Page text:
By replacing the basic operators of TeSSLa with abstract counterparts, we obtained a framework where properties and analyses can be specified with respect to complete traces and automatically evaluated for partially known traces. We have shown that these abstract operators can be encoded in TeSSLa, allowing existing evaluation engines to be reused. This is particularly useful as TeSSLa comprises a very small core language suitable for implementation in soft- as well as hardware. Using the example of sliding windows, we demonstrated how complex data structures like queues can be abstracted. Using finite abstractions, our approach even facilitates using complex data structures when only limited memory is available. Evaluating the abstract specification typically only increases the computational cost by a constant factor. In particular, if a concrete specification can be monitored in linear time (in the size of the trace) its abstract counterpart can be as well. Finally, we illustrated the practical feasibility of our approach by an empirical evaluation using the freely available TeSSLa engine.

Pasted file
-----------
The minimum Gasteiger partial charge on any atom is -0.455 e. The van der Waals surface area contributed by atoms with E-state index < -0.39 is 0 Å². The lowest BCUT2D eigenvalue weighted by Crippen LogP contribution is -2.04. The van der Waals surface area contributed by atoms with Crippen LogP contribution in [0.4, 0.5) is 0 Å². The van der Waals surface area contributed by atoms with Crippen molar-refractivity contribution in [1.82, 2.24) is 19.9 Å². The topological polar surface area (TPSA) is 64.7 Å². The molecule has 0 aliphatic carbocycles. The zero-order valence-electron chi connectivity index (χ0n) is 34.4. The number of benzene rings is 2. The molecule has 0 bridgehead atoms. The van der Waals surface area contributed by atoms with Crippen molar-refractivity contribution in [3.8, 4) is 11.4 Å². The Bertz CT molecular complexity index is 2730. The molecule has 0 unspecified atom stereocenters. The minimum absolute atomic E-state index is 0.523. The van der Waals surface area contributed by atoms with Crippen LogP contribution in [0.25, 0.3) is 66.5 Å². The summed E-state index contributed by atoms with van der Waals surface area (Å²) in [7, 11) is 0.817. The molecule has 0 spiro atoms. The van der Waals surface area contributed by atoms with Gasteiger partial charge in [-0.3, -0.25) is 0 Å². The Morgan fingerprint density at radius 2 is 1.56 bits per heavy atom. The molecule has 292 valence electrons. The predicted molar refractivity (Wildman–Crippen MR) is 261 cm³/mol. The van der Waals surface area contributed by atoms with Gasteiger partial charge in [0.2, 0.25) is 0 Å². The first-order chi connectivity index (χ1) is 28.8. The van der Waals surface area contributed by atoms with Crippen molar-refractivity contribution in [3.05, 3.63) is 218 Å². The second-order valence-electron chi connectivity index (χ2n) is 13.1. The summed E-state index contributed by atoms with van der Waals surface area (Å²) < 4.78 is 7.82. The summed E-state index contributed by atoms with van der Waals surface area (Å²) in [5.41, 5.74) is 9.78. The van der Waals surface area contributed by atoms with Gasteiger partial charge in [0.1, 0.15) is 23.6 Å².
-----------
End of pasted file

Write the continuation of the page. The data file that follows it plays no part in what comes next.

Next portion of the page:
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Leucker, M., Sánchez, C., Scheffel, T., Schmitz, M., Thoma, D. (2019). Runtime Verification for Timed Event Streams with Partial Information. In: Finkbeiner, B., Mariani, L. (eds) Runtime Verification. RV 2019. Lecture Notes in Computer Science(), vol 11757. Springer, Cham.